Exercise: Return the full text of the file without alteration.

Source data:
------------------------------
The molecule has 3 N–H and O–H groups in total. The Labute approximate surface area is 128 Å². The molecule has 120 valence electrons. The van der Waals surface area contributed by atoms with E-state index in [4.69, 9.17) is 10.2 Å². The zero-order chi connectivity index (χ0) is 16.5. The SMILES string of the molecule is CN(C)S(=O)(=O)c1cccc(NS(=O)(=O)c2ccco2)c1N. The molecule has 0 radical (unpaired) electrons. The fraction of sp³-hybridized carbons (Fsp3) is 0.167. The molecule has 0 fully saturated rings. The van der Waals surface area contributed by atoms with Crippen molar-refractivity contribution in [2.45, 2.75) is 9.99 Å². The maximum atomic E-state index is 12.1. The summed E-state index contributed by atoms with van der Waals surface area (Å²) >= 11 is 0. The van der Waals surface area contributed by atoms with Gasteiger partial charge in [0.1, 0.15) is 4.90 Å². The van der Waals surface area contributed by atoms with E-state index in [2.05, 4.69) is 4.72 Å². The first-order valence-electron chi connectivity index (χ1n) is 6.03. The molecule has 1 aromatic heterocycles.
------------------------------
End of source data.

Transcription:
The molecule has 3 N–H and O–H groups in total. The Labute approximate surface area is 128 Å². The molecule has 120 valence electrons. The van der Waals surface area contributed by atoms with E-state index in [4.69, 9.17) is 10.2 Å². The zero-order chi connectivity index (χ0) is 16.5. The SMILES string of the molecule is CN(C)S(=O)(=O)c1cccc(NS(=O)(=O)c2ccco2)c1N. The molecule has 0 radical (unpaired) electrons. The fraction of sp³-hybridized carbons (Fsp3) is 0.167. The molecule has 0 fully saturated rings. The van der Waals surface area contributed by atoms with Crippen molar-refractivity contribution in [2.45, 2.75) is 9.99 Å². The maximum atomic E-state index is 12.1. The summed E-state index contributed by atoms with van der Waals surface area (Å²) >= 11 is 0. The van der Waals surface area contributed by atoms with Gasteiger partial charge in [0.1, 0.15) is 4.90 Å². The van der Waals surface area contributed by atoms with E-state index in [2.05, 4.69) is 4.72 Å². The first-order valence-electron chi connectivity index (χ1n) is 6.03. The molecule has 1 aromatic heterocycles.